“I… don’t know.”, Ketill stammered. “I never thought about that until now. I only thought about Ida. For the future…”
“>I don’t know?<,” Vandill bellowed. “That’s not good enough! This half-assed attitude will hurt everyone. They’ll curse you and they’ll curse your sister. They’ll raise their hands against you and your sister… they’ll finish what that bastard couldn’t finish. You have to give them something bigger than your stumble. Give them the dream of peace and freedom. Give them the hope that their loss wasn’t just for your own sake.”
“But how,” the boy answered anxious after a long silence. “How can I lead them if I don’t see the way? Where is a place we can call home? The next patrol will call the army and burn this place down. Even if we flee, we’ll just die in some ditch.”
“Then lie to them. Tell fairy tales. March right in the ditch and call it a plan. Build a wall around that ditch and call it home. And afterwards… take your lies and their dreams and make them reality. That’ll be your punishment.”
Heated Vandill drew his sword again and pointed it right at the young serf.
“If we stay like this, we’ll just crumble and rot away. We can’t sit here and scream. We will mourn when it’s time to mourn and we will cry when it’s time to cry. But now we have to make our move. And you’ll be the first person to make that move. Take despair worries and tell them sweet lies. Hear their mourning and praise the dead. Take this mess and make it into our first step.”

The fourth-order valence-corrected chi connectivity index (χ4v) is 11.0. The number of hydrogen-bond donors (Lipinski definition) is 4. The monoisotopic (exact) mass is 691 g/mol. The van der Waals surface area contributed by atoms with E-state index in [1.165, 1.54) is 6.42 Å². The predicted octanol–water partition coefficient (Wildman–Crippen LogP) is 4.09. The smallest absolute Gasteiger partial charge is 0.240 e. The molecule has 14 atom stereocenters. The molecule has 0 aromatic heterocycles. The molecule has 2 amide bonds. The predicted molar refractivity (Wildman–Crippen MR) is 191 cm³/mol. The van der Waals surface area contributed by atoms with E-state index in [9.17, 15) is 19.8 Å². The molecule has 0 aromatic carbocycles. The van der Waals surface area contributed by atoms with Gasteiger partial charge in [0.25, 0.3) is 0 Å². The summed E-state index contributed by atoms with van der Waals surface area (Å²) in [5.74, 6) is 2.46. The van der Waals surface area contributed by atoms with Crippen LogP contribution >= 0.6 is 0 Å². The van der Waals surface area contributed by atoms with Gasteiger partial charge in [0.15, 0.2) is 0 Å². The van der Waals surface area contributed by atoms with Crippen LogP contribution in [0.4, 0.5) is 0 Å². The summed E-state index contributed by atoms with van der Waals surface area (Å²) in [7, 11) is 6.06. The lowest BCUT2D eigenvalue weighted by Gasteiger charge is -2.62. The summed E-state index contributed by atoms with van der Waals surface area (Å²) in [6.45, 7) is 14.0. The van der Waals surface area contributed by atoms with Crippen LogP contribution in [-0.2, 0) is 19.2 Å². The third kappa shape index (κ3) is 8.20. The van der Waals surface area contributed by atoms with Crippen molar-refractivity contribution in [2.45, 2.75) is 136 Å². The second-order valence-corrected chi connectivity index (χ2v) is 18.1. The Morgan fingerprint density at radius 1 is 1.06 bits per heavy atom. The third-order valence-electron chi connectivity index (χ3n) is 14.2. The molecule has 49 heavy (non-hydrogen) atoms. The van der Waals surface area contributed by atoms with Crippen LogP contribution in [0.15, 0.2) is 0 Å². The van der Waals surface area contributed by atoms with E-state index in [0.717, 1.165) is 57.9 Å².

Vandill turned around an pointed his sword towards the blood-drenched ground. A small sigh escaped him before he continued in a quiet voice.
“Hey, boy. We already shed our blood. All we need is determination. To make the first step. To have a dream again. As long as you show that determination I’ll stay beside you as your strongest ally. Show me that future. Show me that Kili didn’t die in vain. Look at all the people you sacrificed today and make them into your determination. Save more people than you have killed. Kili was a great son, the best son. So save 10 other lives to make up for it. Hey, boy. I don’t want to hate you. I don’t want to slay you from behind because you lost your way. So don’t falter anymore. Hey, boy. Just… make it so that I can die with a smile again.”